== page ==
Twitter and Facebook is integrated even more seamlessly than ever with this Android phone through Sony Ericsson's Timescape widget, which basically shows you all the information from your social networking services and SMSes as well as incoming phone calls. The widget also lets you upload a status to one or both of the social networks (Twitter, Facebook). I loved the way the Timeshare app presents all the updates from my social networking profiles all in one batch and lets me flip through all the days statuses and posts in a minute. If you're addicted to your daily dose of social media then this will make your life a lot easier - and more "connected". Only issue is the widget quirking and being slow sometimes as it downloads data from the social networks to the phone.

Sony Ericsson's app TrackID for identifying songs has also been preinstalled, as well as an app called simply Postcard, which lets you take a picture with the phone camera and send physically as a postcard to an address. First postcard is free. There's also, of course, a couple of games and no less than three different apps for keeping track of your games for Xperia Play.

E-mail attachments
There's of course a nice and seamless integration of Google Mail, and also an Exchange mail application. If you receive an attachment containing an Office file, this can be viewed with the app Office Suite. It's the free version that comes preloaded, and the version that costs money can also edit and create documents.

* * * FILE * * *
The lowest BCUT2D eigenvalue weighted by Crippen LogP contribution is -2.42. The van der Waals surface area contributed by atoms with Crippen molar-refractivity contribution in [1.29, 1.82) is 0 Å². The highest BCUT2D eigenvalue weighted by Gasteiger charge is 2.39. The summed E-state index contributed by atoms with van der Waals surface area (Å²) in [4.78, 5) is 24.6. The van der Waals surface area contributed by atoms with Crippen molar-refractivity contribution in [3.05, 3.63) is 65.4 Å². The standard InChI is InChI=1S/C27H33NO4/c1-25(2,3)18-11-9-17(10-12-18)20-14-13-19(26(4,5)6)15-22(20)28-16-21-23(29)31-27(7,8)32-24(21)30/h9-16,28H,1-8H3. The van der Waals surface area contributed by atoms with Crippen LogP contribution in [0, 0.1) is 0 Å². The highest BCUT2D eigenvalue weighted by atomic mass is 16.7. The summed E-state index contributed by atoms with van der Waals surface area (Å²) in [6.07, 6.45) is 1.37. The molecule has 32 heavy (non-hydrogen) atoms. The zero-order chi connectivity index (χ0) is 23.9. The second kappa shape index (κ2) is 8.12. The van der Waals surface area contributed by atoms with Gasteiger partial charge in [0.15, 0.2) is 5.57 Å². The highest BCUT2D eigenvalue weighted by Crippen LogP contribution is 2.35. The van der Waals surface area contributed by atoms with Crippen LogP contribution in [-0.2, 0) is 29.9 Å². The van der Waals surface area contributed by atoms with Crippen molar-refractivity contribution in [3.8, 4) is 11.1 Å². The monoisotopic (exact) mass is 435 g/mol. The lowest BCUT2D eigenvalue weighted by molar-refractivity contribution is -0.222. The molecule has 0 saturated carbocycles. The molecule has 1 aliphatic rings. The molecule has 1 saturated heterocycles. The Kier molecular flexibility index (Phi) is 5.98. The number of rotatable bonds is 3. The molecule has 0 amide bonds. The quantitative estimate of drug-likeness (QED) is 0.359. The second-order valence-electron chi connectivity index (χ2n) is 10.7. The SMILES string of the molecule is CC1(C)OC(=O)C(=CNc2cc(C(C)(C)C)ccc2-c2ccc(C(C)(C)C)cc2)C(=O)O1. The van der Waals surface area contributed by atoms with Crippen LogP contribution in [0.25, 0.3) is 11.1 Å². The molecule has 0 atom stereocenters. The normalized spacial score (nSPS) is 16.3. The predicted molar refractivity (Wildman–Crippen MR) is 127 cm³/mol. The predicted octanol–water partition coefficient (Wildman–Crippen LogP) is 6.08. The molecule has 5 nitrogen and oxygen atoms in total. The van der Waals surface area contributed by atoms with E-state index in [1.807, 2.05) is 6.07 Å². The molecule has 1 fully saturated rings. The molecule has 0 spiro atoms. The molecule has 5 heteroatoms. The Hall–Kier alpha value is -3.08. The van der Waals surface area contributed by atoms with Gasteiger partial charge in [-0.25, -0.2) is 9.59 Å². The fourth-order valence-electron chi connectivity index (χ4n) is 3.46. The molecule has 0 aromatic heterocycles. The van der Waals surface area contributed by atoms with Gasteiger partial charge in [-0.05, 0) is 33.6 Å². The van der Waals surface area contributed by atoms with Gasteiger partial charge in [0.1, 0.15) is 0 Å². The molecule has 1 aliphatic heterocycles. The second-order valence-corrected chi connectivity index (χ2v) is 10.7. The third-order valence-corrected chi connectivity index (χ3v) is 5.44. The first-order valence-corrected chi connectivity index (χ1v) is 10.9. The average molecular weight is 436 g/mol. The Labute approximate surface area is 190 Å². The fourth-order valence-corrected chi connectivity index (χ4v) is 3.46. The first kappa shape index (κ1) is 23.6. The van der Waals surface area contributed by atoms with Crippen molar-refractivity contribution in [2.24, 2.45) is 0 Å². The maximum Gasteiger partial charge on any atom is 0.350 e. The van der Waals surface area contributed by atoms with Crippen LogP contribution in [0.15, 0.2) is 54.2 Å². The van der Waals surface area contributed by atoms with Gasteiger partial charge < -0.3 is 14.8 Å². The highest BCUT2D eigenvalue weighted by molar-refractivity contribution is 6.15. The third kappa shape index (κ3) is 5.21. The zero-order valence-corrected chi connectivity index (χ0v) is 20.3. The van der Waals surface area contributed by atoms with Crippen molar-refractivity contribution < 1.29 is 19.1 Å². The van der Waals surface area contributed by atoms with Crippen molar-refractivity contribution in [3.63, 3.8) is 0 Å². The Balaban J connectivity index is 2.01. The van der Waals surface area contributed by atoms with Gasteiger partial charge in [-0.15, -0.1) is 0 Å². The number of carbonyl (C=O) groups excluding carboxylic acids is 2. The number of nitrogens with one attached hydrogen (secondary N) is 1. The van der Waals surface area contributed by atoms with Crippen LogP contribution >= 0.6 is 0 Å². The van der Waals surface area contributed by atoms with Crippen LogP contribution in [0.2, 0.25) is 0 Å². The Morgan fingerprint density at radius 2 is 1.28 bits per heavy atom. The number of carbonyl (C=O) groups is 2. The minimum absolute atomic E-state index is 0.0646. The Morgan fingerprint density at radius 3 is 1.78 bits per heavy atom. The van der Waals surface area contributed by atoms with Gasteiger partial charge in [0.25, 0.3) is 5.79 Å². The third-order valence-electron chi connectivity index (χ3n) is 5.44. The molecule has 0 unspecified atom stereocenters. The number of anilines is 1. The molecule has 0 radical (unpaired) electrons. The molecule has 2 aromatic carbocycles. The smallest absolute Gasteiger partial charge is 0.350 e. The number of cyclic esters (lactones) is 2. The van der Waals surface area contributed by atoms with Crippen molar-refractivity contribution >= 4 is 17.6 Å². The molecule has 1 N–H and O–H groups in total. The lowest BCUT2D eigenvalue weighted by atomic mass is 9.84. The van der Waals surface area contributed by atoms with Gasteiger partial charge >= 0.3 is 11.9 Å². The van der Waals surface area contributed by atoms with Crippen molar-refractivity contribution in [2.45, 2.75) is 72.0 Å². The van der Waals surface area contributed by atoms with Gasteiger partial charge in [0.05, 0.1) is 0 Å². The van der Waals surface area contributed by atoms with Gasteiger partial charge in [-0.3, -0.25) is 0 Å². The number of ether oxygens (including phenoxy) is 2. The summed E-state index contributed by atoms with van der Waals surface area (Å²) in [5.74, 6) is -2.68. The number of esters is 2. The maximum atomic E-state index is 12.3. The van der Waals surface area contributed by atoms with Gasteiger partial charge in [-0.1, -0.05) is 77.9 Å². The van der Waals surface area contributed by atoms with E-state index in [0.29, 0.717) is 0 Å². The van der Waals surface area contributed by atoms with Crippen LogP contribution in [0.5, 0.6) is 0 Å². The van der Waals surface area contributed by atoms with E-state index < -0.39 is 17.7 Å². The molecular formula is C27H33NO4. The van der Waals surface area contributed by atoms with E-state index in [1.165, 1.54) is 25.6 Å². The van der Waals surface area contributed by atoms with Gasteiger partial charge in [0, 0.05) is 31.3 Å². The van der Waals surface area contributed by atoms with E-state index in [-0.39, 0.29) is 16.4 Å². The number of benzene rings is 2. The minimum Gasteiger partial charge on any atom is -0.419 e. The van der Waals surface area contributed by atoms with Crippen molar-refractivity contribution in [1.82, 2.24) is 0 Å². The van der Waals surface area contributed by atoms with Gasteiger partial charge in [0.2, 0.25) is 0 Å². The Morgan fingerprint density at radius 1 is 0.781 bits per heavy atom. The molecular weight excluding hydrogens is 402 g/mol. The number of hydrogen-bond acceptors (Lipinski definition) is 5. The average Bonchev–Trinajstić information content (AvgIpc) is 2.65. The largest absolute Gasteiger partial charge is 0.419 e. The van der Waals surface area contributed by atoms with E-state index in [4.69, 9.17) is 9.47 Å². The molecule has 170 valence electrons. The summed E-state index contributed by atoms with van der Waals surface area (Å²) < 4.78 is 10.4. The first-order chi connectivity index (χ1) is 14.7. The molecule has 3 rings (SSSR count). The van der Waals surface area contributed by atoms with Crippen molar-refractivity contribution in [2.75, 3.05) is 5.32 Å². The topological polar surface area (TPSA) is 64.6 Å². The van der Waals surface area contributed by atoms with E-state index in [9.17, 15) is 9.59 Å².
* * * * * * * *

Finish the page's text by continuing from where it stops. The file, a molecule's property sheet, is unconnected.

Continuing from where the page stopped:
Impressive hardware
The hardware under the hood of Xperia Play is naturally associated with high demands for performane. Sony wouldn't mind you buying a handheld console (the PSP of course) as well. But Sony Ericsson wants first to tempt you to buy the Xperia Play for muchs the same reasons.

The phone is equipped with a 1 GHz Scorpion processor, Adreno GPU and Snapdragon-chipset. That powerful components, though not quite as powerful as the dual core processor of LG's Optimus 2X for instance. There's also 512 megabyte of RAM. The hardware does the job well, with no
lag in the main user interface or when shifting through the widget-screens. There's usually no lag in any game unless you run another application at the same time, though there might be loading times. All games run usually smooth.

Small things that impressed me are such as the fact that the phone senses when you remove the rear cover and unmounts the SD-card which is also together with the SIM-car placed very easily accessible once you get the rear cover off. Once you replace the cover with the SD-card inside the phone mounts the card again automatically.

Nine years since '9/11'

Nine years since '9/11'

Written by Strategist on the 11th of September 2010 at 16:22

Today nine years has passed since the world was shocked by the attacks on World Trade Center in New York, September 11th 2001. Previously the world's tallest buildings, the two towers was hit by two planes and consequently collapsed completely into a pile of rubble and dust. Also the Pentagon and United Airlines' Flight 93 were attacked by the Al-Qaeda terrorists. In all four planes were hijacked that day nine years ago.
The attacks immediately attracted massive media attention and was met with disbelief and shocked panic. The attacks on the two towers was in part sent Live by CNN. The footage from CNN Live can still be watched on YouTube.

Both towers collapsed within two hours after impacted by the hijacked planes. It still stands as the only time in history that steel-framed buildings has completely and progressively collapsed. 2 977 people plus the 19 hijackers died in the terrorist attacks.

The terror shook the american public, as well as the world, and hence triggered George W. Bush's War on Terror. Subsequent to the 9/11 attacks as a consequence numerous more lives have been lost in the U.S invasions of Afghanistan and Iraq. The reprisal terror of the USA have led them into the stagnancy they still suffer from in Asia.